Family Law matters usually involve many complexities and are often emotionally charged proceedings. However, often little consideration is given to the impact that the death of a party may have on proceedings and matters that will need to be addressed if this occurs.
If a party to a marriage dies prior to the completion of property settlement proceedings, the Family Court may enable the legal personal representative of the deceased party to ‘step into the shoes’ of the deceased for the purpose of the property settlement proceedings being completed.
Where property settlement proceedings are on foot then it is necessary, in most instances, for these matters to be determined before the administration of the deceased person’s estate can be finalised (given assets and liabilities of the estate need to be ascertained for the estate to be administered).
The Family Court will generally allow the legal personal representative to be substituted in the proceedings for the deceased if the Court is of the opinion:
(a) it would have made an order with respect to property if the deceased party had not died; and
(b) notwithstanding the death of a party that it is still appropriate to make an order with respect to property.
If the Court does make an order, the order is enforceable against the estate of the deceased.
The ability for a legal personal representative to be substituted as a party to property proceedings involving a de facto relationship mirrors that of section 79(8) involving proceedings of parties to a marriage. There is a difference, however, in that a breakdown of the de facto relationship must have occurred for proceedings to have been commenced.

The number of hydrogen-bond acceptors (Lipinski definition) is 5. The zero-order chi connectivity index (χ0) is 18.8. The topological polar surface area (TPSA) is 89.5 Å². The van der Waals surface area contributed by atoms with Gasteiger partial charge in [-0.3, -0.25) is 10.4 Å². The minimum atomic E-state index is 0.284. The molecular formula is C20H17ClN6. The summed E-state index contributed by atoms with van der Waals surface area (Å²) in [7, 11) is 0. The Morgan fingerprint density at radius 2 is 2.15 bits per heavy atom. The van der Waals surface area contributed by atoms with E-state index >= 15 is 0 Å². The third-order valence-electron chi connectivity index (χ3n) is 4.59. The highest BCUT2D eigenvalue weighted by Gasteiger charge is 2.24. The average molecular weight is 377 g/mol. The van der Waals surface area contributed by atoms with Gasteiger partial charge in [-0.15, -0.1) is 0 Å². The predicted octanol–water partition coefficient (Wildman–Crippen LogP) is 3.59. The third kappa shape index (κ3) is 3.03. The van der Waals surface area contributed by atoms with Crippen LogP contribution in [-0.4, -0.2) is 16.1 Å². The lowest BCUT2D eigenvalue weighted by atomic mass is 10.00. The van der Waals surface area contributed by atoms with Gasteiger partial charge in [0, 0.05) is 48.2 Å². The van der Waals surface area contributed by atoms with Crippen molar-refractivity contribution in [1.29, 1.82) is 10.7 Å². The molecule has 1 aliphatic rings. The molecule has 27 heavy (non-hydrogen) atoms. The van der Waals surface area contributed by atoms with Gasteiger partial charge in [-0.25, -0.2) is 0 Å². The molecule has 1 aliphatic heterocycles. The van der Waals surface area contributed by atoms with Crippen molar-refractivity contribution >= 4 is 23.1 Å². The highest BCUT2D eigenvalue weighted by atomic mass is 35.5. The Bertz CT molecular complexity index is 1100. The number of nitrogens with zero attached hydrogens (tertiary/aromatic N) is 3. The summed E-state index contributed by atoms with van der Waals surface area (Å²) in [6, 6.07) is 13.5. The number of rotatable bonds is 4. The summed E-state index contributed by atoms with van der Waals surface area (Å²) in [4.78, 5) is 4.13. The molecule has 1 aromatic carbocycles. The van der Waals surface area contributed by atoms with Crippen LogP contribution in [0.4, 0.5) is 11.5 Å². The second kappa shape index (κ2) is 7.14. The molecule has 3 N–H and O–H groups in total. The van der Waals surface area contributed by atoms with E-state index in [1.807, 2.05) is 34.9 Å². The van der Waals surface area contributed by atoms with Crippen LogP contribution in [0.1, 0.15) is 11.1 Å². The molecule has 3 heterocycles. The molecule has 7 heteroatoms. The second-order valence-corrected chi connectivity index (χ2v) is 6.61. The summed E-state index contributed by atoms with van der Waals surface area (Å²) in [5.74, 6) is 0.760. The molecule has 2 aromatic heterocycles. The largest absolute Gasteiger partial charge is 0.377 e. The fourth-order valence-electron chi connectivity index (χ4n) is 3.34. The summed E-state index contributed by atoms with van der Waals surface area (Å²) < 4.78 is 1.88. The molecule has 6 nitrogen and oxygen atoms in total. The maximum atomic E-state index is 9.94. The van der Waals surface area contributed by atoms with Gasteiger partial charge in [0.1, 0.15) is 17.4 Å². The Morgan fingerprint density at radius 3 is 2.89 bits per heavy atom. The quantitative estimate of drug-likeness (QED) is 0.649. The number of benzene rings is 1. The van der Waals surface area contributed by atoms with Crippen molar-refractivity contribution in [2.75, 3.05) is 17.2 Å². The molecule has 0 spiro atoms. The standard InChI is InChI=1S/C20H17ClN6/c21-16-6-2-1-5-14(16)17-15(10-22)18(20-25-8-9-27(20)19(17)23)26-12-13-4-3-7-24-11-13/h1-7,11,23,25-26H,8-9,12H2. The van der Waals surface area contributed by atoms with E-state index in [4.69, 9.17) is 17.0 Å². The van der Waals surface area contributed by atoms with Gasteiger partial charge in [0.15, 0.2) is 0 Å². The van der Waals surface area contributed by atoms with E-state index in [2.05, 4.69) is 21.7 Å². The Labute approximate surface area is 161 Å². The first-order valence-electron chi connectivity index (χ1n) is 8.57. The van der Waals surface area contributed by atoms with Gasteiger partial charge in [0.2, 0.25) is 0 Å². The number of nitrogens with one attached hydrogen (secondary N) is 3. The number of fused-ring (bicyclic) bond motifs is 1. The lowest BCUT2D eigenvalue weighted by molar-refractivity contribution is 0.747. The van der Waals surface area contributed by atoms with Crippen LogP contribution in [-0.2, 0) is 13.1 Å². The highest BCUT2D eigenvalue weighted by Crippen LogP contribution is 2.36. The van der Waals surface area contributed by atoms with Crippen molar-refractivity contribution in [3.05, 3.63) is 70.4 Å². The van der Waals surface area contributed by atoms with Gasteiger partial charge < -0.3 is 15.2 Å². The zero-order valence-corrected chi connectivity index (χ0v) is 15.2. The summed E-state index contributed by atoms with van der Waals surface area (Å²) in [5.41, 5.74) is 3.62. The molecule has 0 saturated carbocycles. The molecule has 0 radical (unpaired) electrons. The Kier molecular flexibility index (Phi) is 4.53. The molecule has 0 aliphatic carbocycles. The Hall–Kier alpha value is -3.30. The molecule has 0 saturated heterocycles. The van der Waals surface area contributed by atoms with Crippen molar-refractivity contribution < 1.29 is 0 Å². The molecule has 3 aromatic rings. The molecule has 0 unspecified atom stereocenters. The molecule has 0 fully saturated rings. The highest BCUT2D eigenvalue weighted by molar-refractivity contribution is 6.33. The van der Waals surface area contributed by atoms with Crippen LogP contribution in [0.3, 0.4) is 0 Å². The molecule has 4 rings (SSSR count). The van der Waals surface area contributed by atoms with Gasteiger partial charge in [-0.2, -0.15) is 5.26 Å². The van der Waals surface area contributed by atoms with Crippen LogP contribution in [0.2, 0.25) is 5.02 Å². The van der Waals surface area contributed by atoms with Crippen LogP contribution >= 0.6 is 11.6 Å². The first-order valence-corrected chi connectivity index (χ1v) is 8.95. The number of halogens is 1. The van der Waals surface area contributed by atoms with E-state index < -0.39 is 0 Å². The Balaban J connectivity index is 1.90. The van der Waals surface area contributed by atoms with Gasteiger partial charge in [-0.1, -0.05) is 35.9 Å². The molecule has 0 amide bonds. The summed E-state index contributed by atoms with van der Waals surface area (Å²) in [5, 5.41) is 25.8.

1.1 Who is a legal personal representative?
The Family Law Act does not define the term legal personal representative, however, it is generally recognised that a legal personal representative is:
(a) the executor of a deceased person’s will; or
(b) the administrator of a deceased person’s estate.
This position was confirmed in the decision of Cullen v Cullen where the Court considered the Explanatory Guide to the Family Law Rules 2004 (Cth) and the Superannuation Industry (Supervision) Act 1993 (“Cth”) in determining the meaning of a legal personal representative.
1.2 Jurisdiction of the Family Court to determine the matter
The key issue for determining the jurisdiction of the Court to act is whether the proceedings were commenced prior to the death of a party, or finalised prior to the death of both parties to the proceedings.
In circumstances where property settlement proceedings were not commenced prior to the death of a party to the marriage, the Court will not have jurisdiction to determine the matter. Furthermore, the Court’s jurisdiction will cease if the surviving party to the proceedings dies. The reason being, is that such proceedings are a personal right, and, accordingly, do not survive death (where the proceedings have not been instituted) or cease on the death of the surviving party and as such the right does not pass to an executor of an estate in these situations. In circumstances where the assets are not, or cease to be subject to property proceedings, the assets will then be dealt with pursuant to the will of the relevant party, or where there is no will, the relevant legislation governing intestate estates.